[0031]FIG. 5 is a high level block diagram of a 3D engine that may be provided within a graphics device (such as within the 3D engine 170 of FIG. 4). This diagram shows various features and functions that may be performed within the 3D rendering engine. The various buffers and/or caches (such as the vertex, the texture, the color and the depth) may be within the graphics device or may be provided in local memory. As shown in the diagram, a depth test function may be embedded within the 3D engine's pixel pipeline.

[0032] Stated briefly, the driver software may store an instruction stream in memory. The instruction stream may include of instructions that define graphical objects (known as primitive instructions) and instructions that affect how the graphical objects are rendered (known as state instructions). The 3D rendering engine may read the instruction stream from memory and execute the instructions as described below.

[0033] The 3D rendering engine may execute state instructions in a state instruction processing unit that may subsequently modify values in the graphics context. The values within the graphics context control the various subfunctions within the 3D rendering engine (e.g., texture mapping controls, color blending controls, depth test controls, etc.).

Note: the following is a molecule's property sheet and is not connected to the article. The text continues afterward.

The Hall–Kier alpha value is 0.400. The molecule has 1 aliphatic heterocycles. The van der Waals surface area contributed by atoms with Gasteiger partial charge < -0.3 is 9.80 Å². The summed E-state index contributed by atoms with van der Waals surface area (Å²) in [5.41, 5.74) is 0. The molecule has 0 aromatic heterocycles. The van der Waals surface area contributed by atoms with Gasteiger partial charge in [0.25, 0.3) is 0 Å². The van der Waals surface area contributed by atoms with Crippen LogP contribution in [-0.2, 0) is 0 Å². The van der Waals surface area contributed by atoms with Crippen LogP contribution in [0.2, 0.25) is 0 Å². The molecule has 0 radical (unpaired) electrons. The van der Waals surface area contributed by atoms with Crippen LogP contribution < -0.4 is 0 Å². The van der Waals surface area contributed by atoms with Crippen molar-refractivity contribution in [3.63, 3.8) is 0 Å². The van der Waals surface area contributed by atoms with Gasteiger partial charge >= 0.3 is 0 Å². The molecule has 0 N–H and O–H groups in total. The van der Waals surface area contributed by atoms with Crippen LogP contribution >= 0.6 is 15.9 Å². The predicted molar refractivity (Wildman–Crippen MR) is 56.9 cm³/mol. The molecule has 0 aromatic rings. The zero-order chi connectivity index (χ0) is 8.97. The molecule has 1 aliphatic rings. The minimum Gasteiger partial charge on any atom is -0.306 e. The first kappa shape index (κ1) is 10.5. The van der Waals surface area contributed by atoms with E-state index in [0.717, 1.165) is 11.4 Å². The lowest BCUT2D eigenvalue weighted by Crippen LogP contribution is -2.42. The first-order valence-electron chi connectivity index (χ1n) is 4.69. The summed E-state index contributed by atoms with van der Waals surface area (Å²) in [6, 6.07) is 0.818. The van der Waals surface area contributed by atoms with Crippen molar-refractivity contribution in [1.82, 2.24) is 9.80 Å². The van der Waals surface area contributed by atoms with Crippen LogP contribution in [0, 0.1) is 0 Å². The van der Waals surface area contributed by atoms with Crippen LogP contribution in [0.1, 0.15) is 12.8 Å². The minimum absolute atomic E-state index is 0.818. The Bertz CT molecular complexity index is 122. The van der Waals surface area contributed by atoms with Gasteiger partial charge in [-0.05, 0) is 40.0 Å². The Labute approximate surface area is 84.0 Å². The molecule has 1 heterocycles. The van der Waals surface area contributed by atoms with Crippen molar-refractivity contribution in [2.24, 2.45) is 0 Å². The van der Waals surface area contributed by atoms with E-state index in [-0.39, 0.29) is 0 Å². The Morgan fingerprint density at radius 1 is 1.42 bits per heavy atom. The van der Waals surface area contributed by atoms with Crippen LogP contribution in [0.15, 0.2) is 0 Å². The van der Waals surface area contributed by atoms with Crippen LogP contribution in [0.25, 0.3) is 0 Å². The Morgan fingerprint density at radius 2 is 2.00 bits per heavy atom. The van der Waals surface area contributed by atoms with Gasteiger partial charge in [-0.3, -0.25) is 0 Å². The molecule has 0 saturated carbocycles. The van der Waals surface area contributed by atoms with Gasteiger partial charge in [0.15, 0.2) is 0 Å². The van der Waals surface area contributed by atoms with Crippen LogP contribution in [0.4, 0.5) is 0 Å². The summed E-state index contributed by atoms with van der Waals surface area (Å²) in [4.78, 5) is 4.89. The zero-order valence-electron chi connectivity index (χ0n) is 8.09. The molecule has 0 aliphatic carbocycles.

[0034] Primitive instructions may be processed by a pipelined arrangement of rendering functions. First the primitive assembly function collects all the information requried to define a graphical object. Parts of the definition of a graphical object are values associated with the vertices of the object. This information may be contained within the instruction stream or stored in vertex buffers in memory. When stored in vertex buffers, the vertex data may be temporarily held in a vertex cache to improve performance when the vertex data is reused.

[0035] Once the graphical object is defined by the primitive assembly function, it may be passed to the object setup function. The object setup function may compute values required by the subsequent scan conversion function. The scan conversion function may compute the mapping of the graphical object onto some set of discrete pixel locations contained within the color and depth buffers. The scan conversion function also computes values associated with each of the aforementioned pixel locations. The set of pixel locations and their associated values may then be passed to the mapping engine and pixel pipeline functions.